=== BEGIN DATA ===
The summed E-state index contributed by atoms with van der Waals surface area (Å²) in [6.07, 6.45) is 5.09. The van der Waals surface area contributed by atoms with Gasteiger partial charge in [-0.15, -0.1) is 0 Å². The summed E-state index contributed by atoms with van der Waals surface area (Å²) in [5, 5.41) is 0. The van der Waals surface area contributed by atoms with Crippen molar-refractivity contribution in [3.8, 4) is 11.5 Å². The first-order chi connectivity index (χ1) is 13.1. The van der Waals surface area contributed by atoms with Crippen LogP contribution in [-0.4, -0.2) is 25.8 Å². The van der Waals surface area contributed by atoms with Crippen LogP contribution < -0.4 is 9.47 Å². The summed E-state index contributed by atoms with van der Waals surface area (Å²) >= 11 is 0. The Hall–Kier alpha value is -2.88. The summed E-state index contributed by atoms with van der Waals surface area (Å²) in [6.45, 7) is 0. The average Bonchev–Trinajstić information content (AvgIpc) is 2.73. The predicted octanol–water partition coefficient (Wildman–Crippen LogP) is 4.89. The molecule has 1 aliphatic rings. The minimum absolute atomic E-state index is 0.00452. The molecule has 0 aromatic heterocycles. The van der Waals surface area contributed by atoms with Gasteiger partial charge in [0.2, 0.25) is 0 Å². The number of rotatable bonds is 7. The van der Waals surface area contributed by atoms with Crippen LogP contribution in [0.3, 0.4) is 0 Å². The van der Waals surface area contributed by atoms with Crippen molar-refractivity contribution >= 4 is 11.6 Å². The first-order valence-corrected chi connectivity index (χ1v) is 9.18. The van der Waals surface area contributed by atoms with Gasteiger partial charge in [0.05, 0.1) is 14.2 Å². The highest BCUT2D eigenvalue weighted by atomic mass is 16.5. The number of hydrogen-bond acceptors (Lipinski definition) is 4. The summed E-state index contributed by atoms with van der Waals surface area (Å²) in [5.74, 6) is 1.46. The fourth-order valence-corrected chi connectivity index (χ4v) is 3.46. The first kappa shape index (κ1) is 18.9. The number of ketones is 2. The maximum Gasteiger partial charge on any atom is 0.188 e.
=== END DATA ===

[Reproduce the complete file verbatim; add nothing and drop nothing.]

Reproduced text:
The summed E-state index contributed by atoms with van der Waals surface area (Å²) in [6.07, 6.45) is 5.09. The van der Waals surface area contributed by atoms with Gasteiger partial charge in [-0.15, -0.1) is 0 Å². The summed E-state index contributed by atoms with van der Waals surface area (Å²) in [5, 5.41) is 0. The van der Waals surface area contributed by atoms with Crippen molar-refractivity contribution in [3.8, 4) is 11.5 Å². The first-order chi connectivity index (χ1) is 13.1. The van der Waals surface area contributed by atoms with Crippen LogP contribution in [-0.4, -0.2) is 25.8 Å². The van der Waals surface area contributed by atoms with Crippen LogP contribution < -0.4 is 9.47 Å². The summed E-state index contributed by atoms with van der Waals surface area (Å²) >= 11 is 0. The Hall–Kier alpha value is -2.88. The summed E-state index contributed by atoms with van der Waals surface area (Å²) in [6.45, 7) is 0. The average Bonchev–Trinajstić information content (AvgIpc) is 2.73. The predicted octanol–water partition coefficient (Wildman–Crippen LogP) is 4.89. The molecule has 1 aliphatic rings. The minimum absolute atomic E-state index is 0.00452. The molecule has 0 aromatic heterocycles. The van der Waals surface area contributed by atoms with Gasteiger partial charge in [0.2, 0.25) is 0 Å². The number of rotatable bonds is 7. The van der Waals surface area contributed by atoms with Crippen LogP contribution in [0.3, 0.4) is 0 Å². The van der Waals surface area contributed by atoms with Crippen molar-refractivity contribution >= 4 is 11.6 Å². The first-order valence-corrected chi connectivity index (χ1v) is 9.18. The van der Waals surface area contributed by atoms with Gasteiger partial charge in [0.05, 0.1) is 14.2 Å². The highest BCUT2D eigenvalue weighted by atomic mass is 16.5. The number of hydrogen-bond acceptors (Lipinski definition) is 4. The summed E-state index contributed by atoms with van der Waals surface area (Å²) in [5.74, 6) is 1.46. The fourth-order valence-corrected chi connectivity index (χ4v) is 3.46. The first kappa shape index (κ1) is 18.9. The number of ketones is 2. The maximum Gasteiger partial charge on any atom is 0.188 e.